In Lady Bird, her directorial debut, Greta Gerwig looks at familiar moments of teen dramedy — parental spats, ill-chosen crushes, disagreements with friends, a chafing disregard for the place you grew up — with an eye for what they actually feel like.
The beats of our main character Lady Bird’s life have the imperfect shape of something lived-in, not the overworked simplicity of plot fodder. Conflict, here, is just part of life, not the end of the world: Lady Bird (Saoirse Ronan) can desperately want to escape her tired, critical mother (Laurie Metcalf) in one scene and go dream-house hunting with her in another, all disagreements momentarily forgotten in the fantasy of hardwood floors and gorgeous light.
Lady Bird isn’t simply a mother-daughter drama, but the relationship between Lady Bird and her mother, who plays the pragmatist to her daughter’s self-obsessed dreamer, is the story’s fuel. Lady Bird rejects her birth name (Christine); her mother rejects Lady Bird’s desire to fly far, far away for college.
Wisely, Gerwig roots this conflict not simply in an inevitable clash of personalities, but also in the reality Metcalf’s Marion can’t ignore: The family can’t afford to give Lady Bird everything her shifting heart desires, and Marion is hurt that what she does have isn’t enough for her daughter.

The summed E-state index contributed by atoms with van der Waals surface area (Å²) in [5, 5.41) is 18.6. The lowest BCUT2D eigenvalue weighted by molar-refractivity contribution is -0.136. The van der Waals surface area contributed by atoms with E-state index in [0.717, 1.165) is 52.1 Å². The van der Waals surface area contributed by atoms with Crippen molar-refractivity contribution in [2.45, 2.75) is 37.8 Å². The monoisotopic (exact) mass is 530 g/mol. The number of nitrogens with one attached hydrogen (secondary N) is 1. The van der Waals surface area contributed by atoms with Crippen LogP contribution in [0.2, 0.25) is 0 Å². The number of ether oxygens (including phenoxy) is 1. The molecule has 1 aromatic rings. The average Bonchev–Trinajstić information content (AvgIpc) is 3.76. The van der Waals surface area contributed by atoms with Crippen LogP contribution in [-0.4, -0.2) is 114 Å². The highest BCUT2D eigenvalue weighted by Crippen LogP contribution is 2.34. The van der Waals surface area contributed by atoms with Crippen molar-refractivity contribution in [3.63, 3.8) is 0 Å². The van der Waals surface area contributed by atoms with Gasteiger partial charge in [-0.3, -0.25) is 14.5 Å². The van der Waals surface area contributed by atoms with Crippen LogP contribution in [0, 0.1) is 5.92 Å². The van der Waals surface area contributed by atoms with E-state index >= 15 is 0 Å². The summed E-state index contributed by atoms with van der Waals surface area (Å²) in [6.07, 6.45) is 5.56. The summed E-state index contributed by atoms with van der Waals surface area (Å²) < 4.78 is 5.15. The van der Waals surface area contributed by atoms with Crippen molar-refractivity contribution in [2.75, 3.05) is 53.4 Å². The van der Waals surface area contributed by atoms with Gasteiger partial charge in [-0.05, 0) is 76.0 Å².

This stress point runs in the background as Lady Bird experiments with who she is: maybe a star in the school musical; maybe friends with the “cool” kids; maybe a teen whose choices run the gamut from clever to awkwardly unwise. Her contradictions are many: sincere and sarcastic, loving and cruel, thoughtless and gentle.
One very important hug, between Lady Bird and a former beau, is a thing of forgiveness, anger, grace and hurt; her prank on a kind nun (the wonderful Lois Smith) is funnier and sweeter than a truly cruel trick could ever be.
Gerwig’s precisely observed script is full of the jagged rhythms of friendships and families and dotted with the kind of absurdities that abound when you’re 18 and just want to get the hell out of town. Though it’s set in the early aughts, Lady Bird avoids the kind of nostalgia that puts a false sheen of coolness on things — like remembering only the movies and albums deemed cool in hindsight, using things that weren’t cool as punchlines, shortcutting emotional resonance with memorable references.
The director’s memory of 2002 is much clearer: dubious fashion choices (April Napier’s costumes are a delight), the twitchy transition to cell phones, a single household computer, the uncool songs that made people cry, the changing tastes of a girl who hasn’t settled on one self yet.
Gerwig and her cast and crew make Lady Bird look so easy that you might initially write it off as charming and slight — but this cinematic yearbook of a confident, flawed girl making her way into the world under her own power is big and vital and true. (Bijou Art Cinemas)